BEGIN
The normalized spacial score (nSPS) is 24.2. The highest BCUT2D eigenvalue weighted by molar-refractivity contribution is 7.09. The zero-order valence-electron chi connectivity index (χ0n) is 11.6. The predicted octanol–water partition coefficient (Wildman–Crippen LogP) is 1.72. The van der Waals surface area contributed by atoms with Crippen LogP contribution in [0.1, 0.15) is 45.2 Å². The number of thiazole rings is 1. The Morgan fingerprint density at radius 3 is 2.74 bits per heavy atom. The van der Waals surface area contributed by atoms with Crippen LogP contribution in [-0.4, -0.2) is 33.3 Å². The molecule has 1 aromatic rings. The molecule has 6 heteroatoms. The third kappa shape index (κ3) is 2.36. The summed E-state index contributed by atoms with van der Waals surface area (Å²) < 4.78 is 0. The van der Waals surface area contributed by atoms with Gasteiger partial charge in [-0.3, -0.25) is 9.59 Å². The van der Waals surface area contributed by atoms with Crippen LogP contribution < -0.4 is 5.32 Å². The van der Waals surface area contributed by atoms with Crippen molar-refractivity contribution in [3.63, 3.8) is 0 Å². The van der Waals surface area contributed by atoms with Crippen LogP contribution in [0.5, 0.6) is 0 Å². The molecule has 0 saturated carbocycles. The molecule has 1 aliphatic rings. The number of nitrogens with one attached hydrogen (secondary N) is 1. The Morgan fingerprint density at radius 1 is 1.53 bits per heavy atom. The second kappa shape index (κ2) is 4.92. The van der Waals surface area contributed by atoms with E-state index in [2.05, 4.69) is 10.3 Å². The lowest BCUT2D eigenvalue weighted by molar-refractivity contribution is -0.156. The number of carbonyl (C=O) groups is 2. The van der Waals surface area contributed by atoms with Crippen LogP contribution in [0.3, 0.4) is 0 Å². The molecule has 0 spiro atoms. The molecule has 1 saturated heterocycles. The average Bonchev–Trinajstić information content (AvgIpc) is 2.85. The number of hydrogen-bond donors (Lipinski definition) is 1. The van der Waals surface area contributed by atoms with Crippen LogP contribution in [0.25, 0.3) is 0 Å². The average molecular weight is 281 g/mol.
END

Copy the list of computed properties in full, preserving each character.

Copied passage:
The normalized spacial score (nSPS) is 24.2. The highest BCUT2D eigenvalue weighted by molar-refractivity contribution is 7.09. The zero-order valence-electron chi connectivity index (χ0n) is 11.6. The predicted octanol–water partition coefficient (Wildman–Crippen LogP) is 1.72. The van der Waals surface area contributed by atoms with Crippen LogP contribution in [0.1, 0.15) is 45.2 Å². The number of thiazole rings is 1. The Morgan fingerprint density at radius 3 is 2.74 bits per heavy atom. The van der Waals surface area contributed by atoms with Crippen LogP contribution in [-0.4, -0.2) is 33.3 Å². The molecule has 1 aromatic rings. The molecule has 6 heteroatoms. The third kappa shape index (κ3) is 2.36. The summed E-state index contributed by atoms with van der Waals surface area (Å²) < 4.78 is 0. The van der Waals surface area contributed by atoms with Gasteiger partial charge in [-0.3, -0.25) is 9.59 Å². The van der Waals surface area contributed by atoms with Crippen LogP contribution < -0.4 is 5.32 Å². The van der Waals surface area contributed by atoms with Crippen molar-refractivity contribution in [3.63, 3.8) is 0 Å². The van der Waals surface area contributed by atoms with Crippen LogP contribution in [0.5, 0.6) is 0 Å². The molecule has 0 saturated carbocycles. The molecule has 1 aliphatic rings. The number of nitrogens with one attached hydrogen (secondary N) is 1. The Morgan fingerprint density at radius 1 is 1.53 bits per heavy atom. The second kappa shape index (κ2) is 4.92. The van der Waals surface area contributed by atoms with E-state index in [2.05, 4.69) is 10.3 Å². The lowest BCUT2D eigenvalue weighted by molar-refractivity contribution is -0.156. The number of carbonyl (C=O) groups is 2. The van der Waals surface area contributed by atoms with Crippen LogP contribution in [0.3, 0.4) is 0 Å². The molecule has 0 spiro atoms. The molecule has 1 saturated heterocycles. The average Bonchev–Trinajstić information content (AvgIpc) is 2.85. The number of hydrogen-bond donors (Lipinski definition) is 1. The van der Waals surface area contributed by atoms with Crippen LogP contribution in [0.25, 0.3) is 0 Å². The average molecular weight is 281 g/mol.